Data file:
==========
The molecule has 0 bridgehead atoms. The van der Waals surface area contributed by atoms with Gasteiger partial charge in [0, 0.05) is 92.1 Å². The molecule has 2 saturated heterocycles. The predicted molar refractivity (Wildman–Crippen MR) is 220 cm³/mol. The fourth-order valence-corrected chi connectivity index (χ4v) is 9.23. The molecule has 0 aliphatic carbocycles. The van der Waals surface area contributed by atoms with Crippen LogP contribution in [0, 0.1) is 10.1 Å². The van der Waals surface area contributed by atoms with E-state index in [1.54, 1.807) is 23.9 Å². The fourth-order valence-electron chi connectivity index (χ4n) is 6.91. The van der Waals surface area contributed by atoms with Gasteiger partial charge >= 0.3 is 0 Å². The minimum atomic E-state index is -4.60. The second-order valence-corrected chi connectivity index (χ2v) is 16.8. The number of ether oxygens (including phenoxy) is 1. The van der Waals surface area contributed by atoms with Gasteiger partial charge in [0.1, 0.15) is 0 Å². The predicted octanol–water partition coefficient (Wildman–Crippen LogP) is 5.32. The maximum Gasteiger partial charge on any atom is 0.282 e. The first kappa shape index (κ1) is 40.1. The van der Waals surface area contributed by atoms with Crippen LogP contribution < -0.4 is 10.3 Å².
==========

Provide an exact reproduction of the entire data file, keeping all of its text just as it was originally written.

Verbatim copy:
The molecule has 0 bridgehead atoms. The van der Waals surface area contributed by atoms with Gasteiger partial charge in [0, 0.05) is 92.1 Å². The molecule has 2 saturated heterocycles. The predicted molar refractivity (Wildman–Crippen MR) is 220 cm³/mol. The fourth-order valence-corrected chi connectivity index (χ4v) is 9.23. The molecule has 0 aliphatic carbocycles. The van der Waals surface area contributed by atoms with Crippen LogP contribution in [0, 0.1) is 10.1 Å². The van der Waals surface area contributed by atoms with E-state index in [1.54, 1.807) is 23.9 Å². The fourth-order valence-electron chi connectivity index (χ4n) is 6.91. The van der Waals surface area contributed by atoms with Gasteiger partial charge >= 0.3 is 0 Å². The minimum atomic E-state index is -4.60. The second-order valence-corrected chi connectivity index (χ2v) is 16.8. The number of ether oxygens (including phenoxy) is 1. The van der Waals surface area contributed by atoms with Gasteiger partial charge in [0.1, 0.15) is 0 Å². The predicted octanol–water partition coefficient (Wildman–Crippen LogP) is 5.32. The maximum Gasteiger partial charge on any atom is 0.282 e. The first kappa shape index (κ1) is 40.1. The van der Waals surface area contributed by atoms with Crippen LogP contribution < -0.4 is 10.3 Å².